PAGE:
I'm new to astronomy (1½ months) and I live in New Jersey. Last night, July 31st, I saw a bright planet (I assume Jupiter) in the southwestern sky, and just below it what looked like an airplane with a flashing red tail marker — but it never moved. When I got home I looked at both with my 70-millimeter telescope. Jupiter had three moons in a line, but the object below it looked like an LED attention-getter that stores sold in the 1970s, flashing in different colors. What was it?

Antares with constellation lines
Fiery Antares, one of the most magnificent double stars for large telescopes, dominates this picture of Scorpius and western Ophiuchus.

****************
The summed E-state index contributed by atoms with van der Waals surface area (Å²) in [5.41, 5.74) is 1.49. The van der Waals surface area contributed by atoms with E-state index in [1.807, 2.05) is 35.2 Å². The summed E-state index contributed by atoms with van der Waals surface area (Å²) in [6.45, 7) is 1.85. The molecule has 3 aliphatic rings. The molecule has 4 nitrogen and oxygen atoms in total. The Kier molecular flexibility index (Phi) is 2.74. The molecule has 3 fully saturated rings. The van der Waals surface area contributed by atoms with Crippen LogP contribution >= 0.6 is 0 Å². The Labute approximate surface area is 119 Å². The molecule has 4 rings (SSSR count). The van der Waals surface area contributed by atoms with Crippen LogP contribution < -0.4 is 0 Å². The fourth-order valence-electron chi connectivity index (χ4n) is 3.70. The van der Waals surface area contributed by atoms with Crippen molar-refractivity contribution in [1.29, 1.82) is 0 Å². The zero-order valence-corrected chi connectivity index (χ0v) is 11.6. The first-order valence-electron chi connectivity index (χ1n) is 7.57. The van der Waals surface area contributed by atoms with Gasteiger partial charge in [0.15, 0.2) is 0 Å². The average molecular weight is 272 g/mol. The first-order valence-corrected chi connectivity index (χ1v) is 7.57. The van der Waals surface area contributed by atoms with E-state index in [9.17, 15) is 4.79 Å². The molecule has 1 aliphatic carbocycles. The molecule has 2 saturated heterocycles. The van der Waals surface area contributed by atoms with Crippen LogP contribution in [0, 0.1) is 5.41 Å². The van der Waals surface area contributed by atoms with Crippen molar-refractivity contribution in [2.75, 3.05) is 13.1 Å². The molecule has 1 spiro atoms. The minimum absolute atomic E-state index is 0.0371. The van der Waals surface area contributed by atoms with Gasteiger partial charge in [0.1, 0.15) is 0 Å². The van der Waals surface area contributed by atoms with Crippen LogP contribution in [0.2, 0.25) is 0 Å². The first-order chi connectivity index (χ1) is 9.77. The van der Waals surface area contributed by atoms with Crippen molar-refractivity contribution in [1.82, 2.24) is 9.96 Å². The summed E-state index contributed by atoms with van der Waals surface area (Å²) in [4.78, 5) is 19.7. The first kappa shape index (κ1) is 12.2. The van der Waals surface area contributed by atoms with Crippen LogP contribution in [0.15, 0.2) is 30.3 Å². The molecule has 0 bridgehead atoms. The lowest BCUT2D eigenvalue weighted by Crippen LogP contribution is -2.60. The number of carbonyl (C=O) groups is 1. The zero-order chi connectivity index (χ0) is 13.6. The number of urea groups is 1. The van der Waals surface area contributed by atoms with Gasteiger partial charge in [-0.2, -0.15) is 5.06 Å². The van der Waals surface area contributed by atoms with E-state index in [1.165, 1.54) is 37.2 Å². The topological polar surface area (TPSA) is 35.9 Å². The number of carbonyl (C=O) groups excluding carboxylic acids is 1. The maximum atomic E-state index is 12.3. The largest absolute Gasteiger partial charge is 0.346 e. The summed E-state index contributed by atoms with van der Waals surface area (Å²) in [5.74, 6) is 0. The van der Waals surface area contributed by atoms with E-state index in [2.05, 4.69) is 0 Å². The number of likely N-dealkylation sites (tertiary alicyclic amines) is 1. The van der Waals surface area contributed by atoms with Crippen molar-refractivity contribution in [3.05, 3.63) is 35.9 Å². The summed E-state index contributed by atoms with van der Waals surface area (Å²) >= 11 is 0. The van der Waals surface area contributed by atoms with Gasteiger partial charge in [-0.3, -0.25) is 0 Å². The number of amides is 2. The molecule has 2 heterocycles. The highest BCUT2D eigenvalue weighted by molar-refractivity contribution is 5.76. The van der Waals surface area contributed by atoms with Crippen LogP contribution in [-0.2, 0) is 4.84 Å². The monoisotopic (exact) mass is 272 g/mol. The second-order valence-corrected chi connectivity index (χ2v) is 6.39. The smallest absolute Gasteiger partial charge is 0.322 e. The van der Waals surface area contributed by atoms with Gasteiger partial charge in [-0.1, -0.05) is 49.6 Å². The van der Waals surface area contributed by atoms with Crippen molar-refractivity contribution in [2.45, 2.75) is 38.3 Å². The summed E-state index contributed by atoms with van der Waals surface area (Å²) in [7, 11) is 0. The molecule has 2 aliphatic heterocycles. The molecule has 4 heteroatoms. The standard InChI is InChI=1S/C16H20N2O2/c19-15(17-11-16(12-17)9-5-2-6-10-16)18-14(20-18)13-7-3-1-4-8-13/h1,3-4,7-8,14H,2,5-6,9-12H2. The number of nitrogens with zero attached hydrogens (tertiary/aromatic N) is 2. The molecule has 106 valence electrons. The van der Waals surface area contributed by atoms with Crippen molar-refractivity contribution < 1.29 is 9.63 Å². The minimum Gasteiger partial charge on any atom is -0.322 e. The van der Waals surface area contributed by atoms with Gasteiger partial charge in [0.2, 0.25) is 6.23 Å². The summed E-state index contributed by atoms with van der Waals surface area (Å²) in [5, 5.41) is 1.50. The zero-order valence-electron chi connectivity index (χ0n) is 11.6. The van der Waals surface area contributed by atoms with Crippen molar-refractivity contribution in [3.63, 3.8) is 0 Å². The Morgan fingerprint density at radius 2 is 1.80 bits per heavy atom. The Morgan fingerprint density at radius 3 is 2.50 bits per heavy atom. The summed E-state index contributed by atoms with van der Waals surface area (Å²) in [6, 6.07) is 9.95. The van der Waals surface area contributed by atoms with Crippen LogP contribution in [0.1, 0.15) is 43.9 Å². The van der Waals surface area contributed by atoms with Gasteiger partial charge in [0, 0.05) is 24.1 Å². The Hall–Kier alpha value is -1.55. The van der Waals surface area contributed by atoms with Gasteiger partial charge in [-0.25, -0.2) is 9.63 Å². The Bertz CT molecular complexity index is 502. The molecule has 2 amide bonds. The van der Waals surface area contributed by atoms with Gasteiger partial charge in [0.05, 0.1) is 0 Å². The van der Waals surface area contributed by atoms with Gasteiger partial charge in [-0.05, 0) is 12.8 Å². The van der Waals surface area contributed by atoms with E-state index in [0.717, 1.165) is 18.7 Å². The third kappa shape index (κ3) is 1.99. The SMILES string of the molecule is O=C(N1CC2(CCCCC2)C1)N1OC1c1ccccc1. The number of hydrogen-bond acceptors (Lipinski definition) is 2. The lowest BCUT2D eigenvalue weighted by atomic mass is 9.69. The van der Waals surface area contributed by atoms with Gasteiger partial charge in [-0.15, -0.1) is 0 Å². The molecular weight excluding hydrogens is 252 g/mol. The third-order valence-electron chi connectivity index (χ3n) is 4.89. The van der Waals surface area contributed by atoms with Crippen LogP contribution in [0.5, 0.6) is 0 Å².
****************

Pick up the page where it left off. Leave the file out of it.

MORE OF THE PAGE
J. Mullaney

Newcomers send us more questions about flickering, starlike objects low in the sky than anything else. You start noticing these twinklers when you pay close attention to the night sky.

Your mystery object had to be the bright orange star Antares, which was then sparkling about 5° below Jupiter (see the all-sky star map in the center of our July issue). Atmospheric turbulence makes all stars scintillate, especially bright ones when they are very low.

— Roger Sinnott


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